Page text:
Patch Test Reactions Associated With Sunscreen Products and the Importance of Testing to an Expanded Series: Retrospective Analysis of North American Contact Dermatitis Group Data, 2001 to 2010

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Abstract

Background

Both active and inactive ingredients in sunscreen may cause contact dermatitis.

Objectives

This study aimed to describe allergens associated with a sunscreen source.

Methods

A cross-sectional analysis of patients patch tested by the North American Contact Dermatitis Group between 2001 and 2010 was performed.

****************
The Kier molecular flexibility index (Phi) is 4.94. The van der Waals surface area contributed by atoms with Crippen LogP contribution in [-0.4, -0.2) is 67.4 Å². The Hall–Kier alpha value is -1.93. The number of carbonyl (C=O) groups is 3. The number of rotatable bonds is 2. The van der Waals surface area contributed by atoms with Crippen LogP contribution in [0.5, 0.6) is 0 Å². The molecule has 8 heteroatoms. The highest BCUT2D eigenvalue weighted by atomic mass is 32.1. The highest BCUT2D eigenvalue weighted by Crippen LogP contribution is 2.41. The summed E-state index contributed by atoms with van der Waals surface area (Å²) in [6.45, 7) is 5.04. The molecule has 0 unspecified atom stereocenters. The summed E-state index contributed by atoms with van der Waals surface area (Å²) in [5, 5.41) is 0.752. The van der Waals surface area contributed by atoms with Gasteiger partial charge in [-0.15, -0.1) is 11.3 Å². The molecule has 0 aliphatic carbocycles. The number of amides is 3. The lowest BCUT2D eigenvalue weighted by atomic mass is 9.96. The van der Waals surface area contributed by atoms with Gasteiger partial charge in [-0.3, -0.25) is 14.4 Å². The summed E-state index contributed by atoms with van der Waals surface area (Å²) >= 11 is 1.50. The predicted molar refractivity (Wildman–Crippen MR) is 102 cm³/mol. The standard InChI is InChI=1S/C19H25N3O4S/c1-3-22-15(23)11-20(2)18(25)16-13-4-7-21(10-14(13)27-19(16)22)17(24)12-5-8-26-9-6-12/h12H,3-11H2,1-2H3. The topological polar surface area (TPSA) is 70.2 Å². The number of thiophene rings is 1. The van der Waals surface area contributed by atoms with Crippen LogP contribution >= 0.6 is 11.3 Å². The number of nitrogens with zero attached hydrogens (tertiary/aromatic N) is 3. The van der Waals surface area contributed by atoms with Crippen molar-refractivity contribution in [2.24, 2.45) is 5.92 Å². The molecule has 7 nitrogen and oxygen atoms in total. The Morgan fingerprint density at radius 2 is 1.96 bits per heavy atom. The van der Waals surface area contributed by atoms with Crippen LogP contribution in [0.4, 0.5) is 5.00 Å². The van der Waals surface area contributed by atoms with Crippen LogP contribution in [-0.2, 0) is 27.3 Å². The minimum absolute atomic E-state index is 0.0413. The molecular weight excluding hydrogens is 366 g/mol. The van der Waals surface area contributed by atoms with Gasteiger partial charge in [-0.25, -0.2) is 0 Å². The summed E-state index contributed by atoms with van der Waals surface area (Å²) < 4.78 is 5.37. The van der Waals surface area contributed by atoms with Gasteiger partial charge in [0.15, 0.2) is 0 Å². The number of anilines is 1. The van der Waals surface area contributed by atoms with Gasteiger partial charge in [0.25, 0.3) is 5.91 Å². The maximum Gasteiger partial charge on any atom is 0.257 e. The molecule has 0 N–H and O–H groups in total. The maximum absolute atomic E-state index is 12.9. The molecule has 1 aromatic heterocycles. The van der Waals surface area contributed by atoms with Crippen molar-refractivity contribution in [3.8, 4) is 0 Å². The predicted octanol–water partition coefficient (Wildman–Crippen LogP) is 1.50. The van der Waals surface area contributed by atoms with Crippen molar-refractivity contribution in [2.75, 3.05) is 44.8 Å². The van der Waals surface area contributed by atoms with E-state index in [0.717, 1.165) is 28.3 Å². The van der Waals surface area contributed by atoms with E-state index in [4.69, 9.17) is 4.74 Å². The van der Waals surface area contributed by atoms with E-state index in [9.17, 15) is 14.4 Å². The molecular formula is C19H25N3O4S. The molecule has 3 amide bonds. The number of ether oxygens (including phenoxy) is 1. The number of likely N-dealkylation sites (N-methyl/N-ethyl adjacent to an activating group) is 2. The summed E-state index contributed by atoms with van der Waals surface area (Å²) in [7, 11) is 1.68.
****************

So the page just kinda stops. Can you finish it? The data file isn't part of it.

Results

Of 23,908 patients patch tested, 219 (0.9%) had sunscreen coded as an allergen source. Patients who were male, with occupational dermatitis, or older (older than 40 years) had significantly lower rates of allergic reactions to sunscreens; the most commonly affected areas were the face and exposed sites (P < 0.0001). The top 3 most frequent allergens in sunscreens were benzophenone-3 (70.2% for 10% concentration, 64.4% for 3% concentration), DL-alpha-tocopherol (4.8%), and fragrance mix I (4.0%). Less than 40% of positive patch test reactions were detected by the North American Contact Dermatitis Group screening series of 65 to 70 allergens.

Conclusions

A supplemental antigen series is important in detecting allergy to sunscreens.

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